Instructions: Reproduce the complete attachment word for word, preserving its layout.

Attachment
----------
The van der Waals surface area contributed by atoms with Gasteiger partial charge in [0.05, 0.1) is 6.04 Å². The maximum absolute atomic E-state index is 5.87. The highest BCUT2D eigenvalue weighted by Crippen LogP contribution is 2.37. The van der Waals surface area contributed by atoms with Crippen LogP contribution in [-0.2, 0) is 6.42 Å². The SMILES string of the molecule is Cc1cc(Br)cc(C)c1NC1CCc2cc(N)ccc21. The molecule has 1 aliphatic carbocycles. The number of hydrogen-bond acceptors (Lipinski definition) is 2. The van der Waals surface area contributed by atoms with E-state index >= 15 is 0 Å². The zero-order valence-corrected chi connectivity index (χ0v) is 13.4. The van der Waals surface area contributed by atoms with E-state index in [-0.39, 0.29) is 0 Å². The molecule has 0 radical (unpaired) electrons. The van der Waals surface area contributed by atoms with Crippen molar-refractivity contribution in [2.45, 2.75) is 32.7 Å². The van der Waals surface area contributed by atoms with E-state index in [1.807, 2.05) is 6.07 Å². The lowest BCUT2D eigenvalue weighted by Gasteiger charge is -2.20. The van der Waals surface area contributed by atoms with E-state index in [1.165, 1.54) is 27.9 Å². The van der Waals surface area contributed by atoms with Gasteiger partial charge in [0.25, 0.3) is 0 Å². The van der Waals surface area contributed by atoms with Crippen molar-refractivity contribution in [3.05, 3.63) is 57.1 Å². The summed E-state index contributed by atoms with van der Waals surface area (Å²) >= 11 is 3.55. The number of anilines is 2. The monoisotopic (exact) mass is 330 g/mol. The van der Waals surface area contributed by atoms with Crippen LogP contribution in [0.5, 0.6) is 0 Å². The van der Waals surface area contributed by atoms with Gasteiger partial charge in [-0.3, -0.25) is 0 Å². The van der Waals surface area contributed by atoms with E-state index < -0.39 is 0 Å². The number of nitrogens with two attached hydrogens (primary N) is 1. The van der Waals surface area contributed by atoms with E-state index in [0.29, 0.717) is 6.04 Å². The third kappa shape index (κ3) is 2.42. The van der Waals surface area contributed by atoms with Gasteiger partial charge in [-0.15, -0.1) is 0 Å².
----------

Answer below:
The van der Waals surface area contributed by atoms with Gasteiger partial charge in [0.05, 0.1) is 6.04 Å². The maximum absolute atomic E-state index is 5.87. The highest BCUT2D eigenvalue weighted by Crippen LogP contribution is 2.37. The van der Waals surface area contributed by atoms with Crippen LogP contribution in [-0.2, 0) is 6.42 Å². The SMILES string of the molecule is Cc1cc(Br)cc(C)c1NC1CCc2cc(N)ccc21. The molecule has 1 aliphatic carbocycles. The number of hydrogen-bond acceptors (Lipinski definition) is 2. The van der Waals surface area contributed by atoms with E-state index >= 15 is 0 Å². The zero-order valence-corrected chi connectivity index (χ0v) is 13.4. The van der Waals surface area contributed by atoms with E-state index in [-0.39, 0.29) is 0 Å². The molecule has 0 radical (unpaired) electrons. The van der Waals surface area contributed by atoms with Crippen molar-refractivity contribution in [2.45, 2.75) is 32.7 Å². The van der Waals surface area contributed by atoms with E-state index in [1.807, 2.05) is 6.07 Å². The lowest BCUT2D eigenvalue weighted by Gasteiger charge is -2.20. The van der Waals surface area contributed by atoms with E-state index in [1.165, 1.54) is 27.9 Å². The van der Waals surface area contributed by atoms with Gasteiger partial charge in [0.25, 0.3) is 0 Å². The van der Waals surface area contributed by atoms with Crippen molar-refractivity contribution in [3.05, 3.63) is 57.1 Å². The summed E-state index contributed by atoms with van der Waals surface area (Å²) >= 11 is 3.55. The number of anilines is 2. The monoisotopic (exact) mass is 330 g/mol. The van der Waals surface area contributed by atoms with Crippen LogP contribution in [0.5, 0.6) is 0 Å². The van der Waals surface area contributed by atoms with Gasteiger partial charge in [-0.3, -0.25) is 0 Å². The van der Waals surface area contributed by atoms with E-state index < -0.39 is 0 Å². The number of nitrogens with two attached hydrogens (primary N) is 1. The van der Waals surface area contributed by atoms with E-state index in [0.29, 0.717) is 6.04 Å². The third kappa shape index (κ3) is 2.42. The van der Waals surface area contributed by atoms with Gasteiger partial charge in [-0.15, -0.1) is 0 Å².